RichHobo

Emory '12
10+ Year Member
May 3, 2008
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Pre-Medical
First of all, hello! I'm a new dude who just came here to get some advice and info.

Anyway.. I'm going to be attending Emory in the fall as a freshman and would like to know the generalized path to success as a pre-med. I will be majoring in something dealing with biology and minoring in music. I am probably going to retake Bio 101 (although I get credit for it, I feel that I need to relearn the material) and Chem 101. I will be exempt from intro Physics.

So, basically, what's the general path of science courses a pre-med should take in undergrad? I've heard to avoid orgo until a later year (sopho/junior), but I've not gotten advice on bio, physics, and inorgo.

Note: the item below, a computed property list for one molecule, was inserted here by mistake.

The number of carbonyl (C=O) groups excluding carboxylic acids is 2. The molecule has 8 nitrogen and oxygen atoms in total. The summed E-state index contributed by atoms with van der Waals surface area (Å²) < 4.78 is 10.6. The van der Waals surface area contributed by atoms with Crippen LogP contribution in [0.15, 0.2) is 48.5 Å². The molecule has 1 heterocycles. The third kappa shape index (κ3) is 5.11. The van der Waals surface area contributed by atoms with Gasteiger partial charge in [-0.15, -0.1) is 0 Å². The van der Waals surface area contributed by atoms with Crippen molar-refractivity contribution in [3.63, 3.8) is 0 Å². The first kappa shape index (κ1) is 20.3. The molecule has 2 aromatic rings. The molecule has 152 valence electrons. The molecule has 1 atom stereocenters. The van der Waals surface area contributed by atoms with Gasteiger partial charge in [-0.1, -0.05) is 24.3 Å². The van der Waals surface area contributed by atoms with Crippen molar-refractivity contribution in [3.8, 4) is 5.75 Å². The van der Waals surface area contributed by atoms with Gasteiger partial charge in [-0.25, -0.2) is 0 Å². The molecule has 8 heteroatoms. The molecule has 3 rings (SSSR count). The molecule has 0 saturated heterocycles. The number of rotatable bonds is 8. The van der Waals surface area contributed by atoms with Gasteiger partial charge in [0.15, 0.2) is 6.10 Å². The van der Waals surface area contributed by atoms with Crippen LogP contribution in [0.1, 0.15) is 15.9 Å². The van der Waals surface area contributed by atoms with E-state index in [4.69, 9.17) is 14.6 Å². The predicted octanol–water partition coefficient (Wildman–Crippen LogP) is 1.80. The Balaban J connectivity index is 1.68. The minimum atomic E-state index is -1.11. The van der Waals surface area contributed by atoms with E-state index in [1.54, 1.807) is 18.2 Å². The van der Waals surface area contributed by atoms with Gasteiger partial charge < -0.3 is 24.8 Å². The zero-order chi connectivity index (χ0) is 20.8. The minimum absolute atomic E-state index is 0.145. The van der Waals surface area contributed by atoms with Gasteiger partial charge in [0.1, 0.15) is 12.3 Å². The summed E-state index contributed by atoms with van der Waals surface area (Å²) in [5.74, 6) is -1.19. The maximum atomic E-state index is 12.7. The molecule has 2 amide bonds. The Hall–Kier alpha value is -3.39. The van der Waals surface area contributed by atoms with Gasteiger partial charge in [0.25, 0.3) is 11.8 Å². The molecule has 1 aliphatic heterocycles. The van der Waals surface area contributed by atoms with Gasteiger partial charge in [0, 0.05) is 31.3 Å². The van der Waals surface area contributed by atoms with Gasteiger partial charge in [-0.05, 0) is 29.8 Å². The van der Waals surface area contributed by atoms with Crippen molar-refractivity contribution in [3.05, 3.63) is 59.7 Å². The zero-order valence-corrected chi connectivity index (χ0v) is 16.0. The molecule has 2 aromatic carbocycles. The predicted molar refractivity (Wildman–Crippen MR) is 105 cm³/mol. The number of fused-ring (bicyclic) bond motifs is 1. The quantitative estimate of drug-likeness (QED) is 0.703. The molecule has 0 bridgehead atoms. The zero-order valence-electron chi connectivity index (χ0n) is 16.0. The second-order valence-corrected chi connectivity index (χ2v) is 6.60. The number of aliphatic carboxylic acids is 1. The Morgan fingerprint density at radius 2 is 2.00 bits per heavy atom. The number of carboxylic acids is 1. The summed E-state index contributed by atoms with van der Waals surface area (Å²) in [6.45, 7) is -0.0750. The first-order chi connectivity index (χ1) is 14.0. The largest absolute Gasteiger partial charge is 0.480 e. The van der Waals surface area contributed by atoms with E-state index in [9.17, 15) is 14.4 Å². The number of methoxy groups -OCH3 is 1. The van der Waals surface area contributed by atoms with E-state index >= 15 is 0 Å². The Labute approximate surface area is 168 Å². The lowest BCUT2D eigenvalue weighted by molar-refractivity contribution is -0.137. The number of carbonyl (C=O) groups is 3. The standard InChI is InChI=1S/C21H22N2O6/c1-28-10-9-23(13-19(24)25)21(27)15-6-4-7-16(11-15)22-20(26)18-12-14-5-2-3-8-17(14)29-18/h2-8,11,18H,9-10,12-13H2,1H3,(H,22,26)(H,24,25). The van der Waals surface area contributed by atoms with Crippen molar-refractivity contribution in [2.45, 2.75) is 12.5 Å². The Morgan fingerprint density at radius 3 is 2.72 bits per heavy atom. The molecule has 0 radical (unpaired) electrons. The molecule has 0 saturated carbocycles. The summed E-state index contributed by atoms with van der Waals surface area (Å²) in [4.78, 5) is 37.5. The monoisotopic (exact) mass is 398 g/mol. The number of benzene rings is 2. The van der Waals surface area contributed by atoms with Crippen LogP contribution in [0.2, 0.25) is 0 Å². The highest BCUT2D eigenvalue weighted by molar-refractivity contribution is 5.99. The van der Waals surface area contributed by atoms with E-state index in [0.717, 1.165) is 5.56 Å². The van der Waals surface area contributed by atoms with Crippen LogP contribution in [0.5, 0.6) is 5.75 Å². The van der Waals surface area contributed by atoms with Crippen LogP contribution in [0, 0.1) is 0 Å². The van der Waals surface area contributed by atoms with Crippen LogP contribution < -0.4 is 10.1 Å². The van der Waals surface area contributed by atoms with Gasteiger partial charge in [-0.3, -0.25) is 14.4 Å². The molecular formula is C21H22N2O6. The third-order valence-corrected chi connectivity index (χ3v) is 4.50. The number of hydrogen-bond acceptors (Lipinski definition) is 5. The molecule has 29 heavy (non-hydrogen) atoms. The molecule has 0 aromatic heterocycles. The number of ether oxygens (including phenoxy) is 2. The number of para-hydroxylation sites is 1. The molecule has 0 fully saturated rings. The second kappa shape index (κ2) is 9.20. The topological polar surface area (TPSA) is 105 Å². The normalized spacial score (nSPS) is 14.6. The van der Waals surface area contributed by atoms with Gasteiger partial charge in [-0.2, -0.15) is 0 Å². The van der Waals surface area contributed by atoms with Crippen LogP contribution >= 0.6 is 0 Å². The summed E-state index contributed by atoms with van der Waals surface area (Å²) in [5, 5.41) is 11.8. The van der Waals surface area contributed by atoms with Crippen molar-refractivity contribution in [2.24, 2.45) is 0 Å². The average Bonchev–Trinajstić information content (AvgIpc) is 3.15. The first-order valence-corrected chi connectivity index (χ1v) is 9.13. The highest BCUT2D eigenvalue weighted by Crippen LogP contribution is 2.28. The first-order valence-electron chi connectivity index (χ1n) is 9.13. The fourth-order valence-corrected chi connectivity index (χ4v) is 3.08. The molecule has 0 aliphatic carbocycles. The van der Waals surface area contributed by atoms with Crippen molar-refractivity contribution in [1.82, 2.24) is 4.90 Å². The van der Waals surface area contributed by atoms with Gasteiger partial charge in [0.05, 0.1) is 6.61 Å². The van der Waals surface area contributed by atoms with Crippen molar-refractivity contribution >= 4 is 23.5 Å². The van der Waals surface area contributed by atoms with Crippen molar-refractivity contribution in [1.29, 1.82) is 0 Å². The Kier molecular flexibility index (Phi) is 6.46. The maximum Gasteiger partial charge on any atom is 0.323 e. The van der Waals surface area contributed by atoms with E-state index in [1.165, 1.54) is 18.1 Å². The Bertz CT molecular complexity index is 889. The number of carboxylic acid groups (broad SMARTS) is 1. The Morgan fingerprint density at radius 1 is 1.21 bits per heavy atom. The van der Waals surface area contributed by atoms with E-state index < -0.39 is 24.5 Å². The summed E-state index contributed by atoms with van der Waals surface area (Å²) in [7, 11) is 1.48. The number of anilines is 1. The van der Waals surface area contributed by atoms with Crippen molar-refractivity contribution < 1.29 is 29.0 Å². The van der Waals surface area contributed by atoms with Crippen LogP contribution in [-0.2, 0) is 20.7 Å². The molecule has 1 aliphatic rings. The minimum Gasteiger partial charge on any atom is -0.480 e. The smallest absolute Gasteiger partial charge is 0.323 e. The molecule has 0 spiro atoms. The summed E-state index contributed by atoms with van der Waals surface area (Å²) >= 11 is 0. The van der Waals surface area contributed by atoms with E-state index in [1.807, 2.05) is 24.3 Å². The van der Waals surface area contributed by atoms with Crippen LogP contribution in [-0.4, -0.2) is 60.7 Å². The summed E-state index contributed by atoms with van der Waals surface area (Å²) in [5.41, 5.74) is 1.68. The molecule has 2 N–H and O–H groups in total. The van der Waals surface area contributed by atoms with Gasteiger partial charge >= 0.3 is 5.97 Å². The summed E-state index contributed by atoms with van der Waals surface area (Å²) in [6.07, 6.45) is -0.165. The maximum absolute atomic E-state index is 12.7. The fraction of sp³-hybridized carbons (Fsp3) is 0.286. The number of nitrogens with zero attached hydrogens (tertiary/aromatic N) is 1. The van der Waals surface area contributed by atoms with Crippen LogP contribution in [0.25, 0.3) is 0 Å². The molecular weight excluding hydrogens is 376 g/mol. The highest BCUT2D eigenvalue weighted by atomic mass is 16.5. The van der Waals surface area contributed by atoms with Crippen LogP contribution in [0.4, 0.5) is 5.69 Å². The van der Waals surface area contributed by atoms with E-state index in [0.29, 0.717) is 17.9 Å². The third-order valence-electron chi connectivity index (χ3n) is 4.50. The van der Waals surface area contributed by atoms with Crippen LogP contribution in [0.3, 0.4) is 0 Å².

Thanks yall
 

flip26

10+ Year Member
Dec 20, 2007
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Shoot, I would suggest you major in music and either minor in biology or just take the pre-reqs without "minoring" or dual majoring.

The key to a successful college record for a pre-med is to study what interests you the most AND will allow you to earn the highest possible grades. If for you that is Biology, then by all means major in Biology, but just know that you do not NEED to major in bio or any other science to gain admission to med school.

Med schools don't give a darn about dual majors or minors, either, and they sure don't place any higher value on a Bio major over a music major (or any other major for that matter) as long as you have stellar grades, complete the pre-reqs with stellar grades, and get a pretty MCAT score, too.

Other suggestion: start getting clinical and volunteer experiences NOW. Don't defer this until junior year - that is too late.